If you’re a hiring manager or department head at a law firm, we hope these recommendations have given you some good ideas and will help make 2018 your most successful year yet. If you’re looking for more personalized advice, our account managers would be thrilled to discuss your unique challenges and help you find the best solutions.

Get in touch

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Our Best Advice to Help You Achieve Your Legal Career Dreams

Career advice for legal professionalsWith a new year comes new opportunity. If you’re a legal technologist, litigation support professional, or attorney looking to advance your career in 2018, our team of experts at ESP Legal has advice for you to make your next year a success.

Our Best Advice for Job Seekers in 2018:

1. Think Beyond Salary: 

If you’re considering making a career move, think about all the factors that would improve your work life, including potential training, skills growth, benefits, commute, and employer flexibility. While salary is obviously a top consideration for you as you seek a new role, these other factors can have just as much of an impact on your happiness.

2. Freshen Your LinkedIn Image:

They might already have your resume in hand, but most managers will still look at your LinkedIn profile to get insight into your background and interests. Take some time to ensure your LinkedIn profile is not only current but also highlights your skills and industry knowledge. Like or share thought leadership articles to add depth to your profile and help you stand out.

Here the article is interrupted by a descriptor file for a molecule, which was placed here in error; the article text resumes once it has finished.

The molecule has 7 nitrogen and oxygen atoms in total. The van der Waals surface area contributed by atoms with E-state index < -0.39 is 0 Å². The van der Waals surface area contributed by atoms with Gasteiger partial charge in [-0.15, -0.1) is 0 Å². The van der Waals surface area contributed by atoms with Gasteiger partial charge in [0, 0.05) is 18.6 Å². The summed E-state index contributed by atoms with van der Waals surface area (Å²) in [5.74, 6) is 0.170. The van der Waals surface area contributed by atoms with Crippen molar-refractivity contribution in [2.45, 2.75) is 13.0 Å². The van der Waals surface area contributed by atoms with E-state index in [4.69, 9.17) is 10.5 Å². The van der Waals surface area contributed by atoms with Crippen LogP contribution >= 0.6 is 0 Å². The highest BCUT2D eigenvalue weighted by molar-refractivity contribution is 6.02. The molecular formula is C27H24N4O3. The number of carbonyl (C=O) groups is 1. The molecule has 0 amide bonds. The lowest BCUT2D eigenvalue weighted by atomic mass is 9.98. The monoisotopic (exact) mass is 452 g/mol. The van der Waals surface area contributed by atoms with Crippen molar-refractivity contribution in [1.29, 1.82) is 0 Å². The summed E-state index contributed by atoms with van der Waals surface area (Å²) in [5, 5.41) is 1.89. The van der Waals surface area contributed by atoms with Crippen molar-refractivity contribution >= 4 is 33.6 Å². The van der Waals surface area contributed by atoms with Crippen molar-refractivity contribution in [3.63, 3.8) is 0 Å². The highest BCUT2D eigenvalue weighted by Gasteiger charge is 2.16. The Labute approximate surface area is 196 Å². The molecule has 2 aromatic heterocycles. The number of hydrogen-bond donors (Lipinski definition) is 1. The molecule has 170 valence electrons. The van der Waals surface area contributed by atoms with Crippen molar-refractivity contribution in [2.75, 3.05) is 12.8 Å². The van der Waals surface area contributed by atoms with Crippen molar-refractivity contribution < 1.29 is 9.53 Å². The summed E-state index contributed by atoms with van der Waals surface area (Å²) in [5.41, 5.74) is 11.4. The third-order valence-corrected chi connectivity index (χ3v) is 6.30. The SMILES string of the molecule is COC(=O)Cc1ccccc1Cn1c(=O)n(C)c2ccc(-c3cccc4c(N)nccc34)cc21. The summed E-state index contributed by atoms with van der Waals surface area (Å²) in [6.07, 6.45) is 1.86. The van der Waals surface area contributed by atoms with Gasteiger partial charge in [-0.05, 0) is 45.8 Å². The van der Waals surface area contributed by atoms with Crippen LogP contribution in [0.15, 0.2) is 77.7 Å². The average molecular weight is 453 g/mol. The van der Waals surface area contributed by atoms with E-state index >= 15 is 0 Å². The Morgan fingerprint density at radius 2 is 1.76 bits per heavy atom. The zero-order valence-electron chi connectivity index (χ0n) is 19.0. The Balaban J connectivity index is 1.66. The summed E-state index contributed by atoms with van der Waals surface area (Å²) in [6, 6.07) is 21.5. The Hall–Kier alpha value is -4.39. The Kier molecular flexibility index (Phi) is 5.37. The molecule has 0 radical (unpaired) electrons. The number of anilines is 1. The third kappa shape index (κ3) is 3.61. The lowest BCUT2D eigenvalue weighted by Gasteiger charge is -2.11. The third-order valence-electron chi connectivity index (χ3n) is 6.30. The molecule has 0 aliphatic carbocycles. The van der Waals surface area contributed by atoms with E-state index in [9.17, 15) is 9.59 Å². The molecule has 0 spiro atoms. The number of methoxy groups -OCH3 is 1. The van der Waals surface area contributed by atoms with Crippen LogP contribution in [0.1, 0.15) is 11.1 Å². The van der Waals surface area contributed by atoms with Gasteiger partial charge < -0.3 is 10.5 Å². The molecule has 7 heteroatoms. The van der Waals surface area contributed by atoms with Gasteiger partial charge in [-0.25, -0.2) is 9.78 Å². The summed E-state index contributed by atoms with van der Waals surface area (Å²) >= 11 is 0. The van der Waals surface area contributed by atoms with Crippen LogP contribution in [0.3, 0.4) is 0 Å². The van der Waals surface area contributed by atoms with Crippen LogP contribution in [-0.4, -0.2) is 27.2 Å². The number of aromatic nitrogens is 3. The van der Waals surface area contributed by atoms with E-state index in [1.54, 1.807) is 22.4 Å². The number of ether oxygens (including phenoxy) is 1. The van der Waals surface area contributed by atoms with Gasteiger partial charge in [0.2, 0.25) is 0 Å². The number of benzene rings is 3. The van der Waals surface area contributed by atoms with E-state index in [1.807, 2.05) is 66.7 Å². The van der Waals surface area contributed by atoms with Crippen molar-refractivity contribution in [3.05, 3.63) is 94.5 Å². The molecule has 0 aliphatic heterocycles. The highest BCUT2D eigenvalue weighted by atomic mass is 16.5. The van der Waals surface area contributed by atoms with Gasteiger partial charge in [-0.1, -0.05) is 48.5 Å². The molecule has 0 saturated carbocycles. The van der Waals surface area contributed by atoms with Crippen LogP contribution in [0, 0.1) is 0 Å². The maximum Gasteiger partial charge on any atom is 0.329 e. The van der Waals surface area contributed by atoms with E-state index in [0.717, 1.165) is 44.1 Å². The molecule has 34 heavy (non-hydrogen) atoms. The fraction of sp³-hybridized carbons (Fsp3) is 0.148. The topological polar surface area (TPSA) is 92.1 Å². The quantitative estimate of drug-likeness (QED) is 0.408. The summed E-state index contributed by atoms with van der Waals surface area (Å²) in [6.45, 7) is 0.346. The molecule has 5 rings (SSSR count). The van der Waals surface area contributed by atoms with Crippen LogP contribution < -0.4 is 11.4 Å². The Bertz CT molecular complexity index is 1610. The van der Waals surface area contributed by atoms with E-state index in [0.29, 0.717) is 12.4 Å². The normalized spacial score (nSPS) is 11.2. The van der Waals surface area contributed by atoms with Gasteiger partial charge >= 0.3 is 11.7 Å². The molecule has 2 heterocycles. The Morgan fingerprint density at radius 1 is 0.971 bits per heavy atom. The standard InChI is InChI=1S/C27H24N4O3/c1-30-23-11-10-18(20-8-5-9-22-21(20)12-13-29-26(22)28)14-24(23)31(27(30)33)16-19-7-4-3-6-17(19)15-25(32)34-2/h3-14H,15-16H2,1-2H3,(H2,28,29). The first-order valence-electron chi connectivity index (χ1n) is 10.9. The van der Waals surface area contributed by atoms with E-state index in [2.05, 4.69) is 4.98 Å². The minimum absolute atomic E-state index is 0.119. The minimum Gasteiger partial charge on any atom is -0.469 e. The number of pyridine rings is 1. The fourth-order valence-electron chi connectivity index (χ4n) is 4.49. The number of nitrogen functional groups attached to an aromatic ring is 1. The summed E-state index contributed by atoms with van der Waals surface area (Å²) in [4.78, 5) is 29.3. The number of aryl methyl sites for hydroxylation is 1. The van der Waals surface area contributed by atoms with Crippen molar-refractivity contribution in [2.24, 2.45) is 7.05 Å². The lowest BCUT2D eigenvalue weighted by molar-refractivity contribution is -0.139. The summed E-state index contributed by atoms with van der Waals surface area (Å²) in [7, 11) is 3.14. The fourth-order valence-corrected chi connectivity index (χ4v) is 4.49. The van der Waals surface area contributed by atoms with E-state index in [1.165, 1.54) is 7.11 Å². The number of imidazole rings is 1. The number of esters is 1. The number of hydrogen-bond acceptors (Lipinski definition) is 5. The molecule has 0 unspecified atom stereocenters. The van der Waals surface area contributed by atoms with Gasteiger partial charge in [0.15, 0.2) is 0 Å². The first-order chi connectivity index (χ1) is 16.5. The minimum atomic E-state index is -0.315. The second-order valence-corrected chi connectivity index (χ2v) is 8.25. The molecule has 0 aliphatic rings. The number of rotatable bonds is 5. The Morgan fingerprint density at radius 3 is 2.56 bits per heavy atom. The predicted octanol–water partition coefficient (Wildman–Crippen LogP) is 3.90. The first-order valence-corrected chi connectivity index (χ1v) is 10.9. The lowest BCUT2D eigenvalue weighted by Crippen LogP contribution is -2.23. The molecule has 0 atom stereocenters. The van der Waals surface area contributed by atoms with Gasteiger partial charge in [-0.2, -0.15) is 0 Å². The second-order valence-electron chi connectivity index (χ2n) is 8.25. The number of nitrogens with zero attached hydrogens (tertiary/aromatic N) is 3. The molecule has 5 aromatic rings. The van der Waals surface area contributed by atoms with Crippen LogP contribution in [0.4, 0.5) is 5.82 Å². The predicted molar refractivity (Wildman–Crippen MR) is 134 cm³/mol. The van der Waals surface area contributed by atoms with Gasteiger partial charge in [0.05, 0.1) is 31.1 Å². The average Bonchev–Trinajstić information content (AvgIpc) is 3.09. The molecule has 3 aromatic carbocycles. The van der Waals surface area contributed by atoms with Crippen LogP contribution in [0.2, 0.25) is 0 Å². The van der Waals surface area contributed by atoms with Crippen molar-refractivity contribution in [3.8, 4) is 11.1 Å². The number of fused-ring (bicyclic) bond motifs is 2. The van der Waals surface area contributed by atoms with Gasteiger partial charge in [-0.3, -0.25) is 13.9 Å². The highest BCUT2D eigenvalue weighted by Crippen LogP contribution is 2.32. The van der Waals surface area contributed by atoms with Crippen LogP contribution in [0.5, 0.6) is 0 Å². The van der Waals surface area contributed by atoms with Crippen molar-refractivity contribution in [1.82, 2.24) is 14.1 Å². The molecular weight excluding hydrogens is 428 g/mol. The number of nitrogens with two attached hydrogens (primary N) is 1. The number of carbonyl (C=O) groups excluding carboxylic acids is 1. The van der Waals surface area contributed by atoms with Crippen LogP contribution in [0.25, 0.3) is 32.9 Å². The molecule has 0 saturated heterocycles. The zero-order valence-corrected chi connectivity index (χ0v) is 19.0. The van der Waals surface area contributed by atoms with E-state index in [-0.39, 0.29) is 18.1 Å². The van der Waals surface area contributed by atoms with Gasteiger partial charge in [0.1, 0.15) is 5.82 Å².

3. Be Authentic and Honest:

Whether you’re networking, representing yourself on paper, or sharing about your background with a recruiter or in an interview, honesty is really the best policy. Often we think we have to sell ourselves as this know-it-all to get a job, but you might find the best way to build relationships and be successful is by being yourself.

4. Ask for More:

Don’t be afraid to ask for more responsibility, variety, mentoring and money. Your current employer will respect you for it and be excited to have someone on their team who is seeking professional growth within the law firm. As a bonus, you’ll be improving your career now and building your resume for the future.

5. Avoid Generic Phrases and Clichéd Statements:

Have you ever been guilty of telling a job interviewer that your biggest weakness is that you work too much or that you’d always dreamed of working at their law firm (even though you hadn’t heard about it until the week before)? You may think those answers paint you as the perfect candidate, but your interviewer has heard that all before and those statements are unlikely to help your chances of landing the job. Instead of relying on the banal, try personalizing each answer with key points from both your experience and personality.

6. Think Creatively about Medical Coverage:

With rising costs, medical coverage has been a top consideration for many of our candidates. These benefits can vary significantly from firm to firm and there are also independent coverage plans that could better cover the needs of your family at a lower cost than your new employer’s plan. Be flexible and consider all your options before accepting or turning down an offer. With this creative approach, you may be able to save some money and still get that perfect job for your career.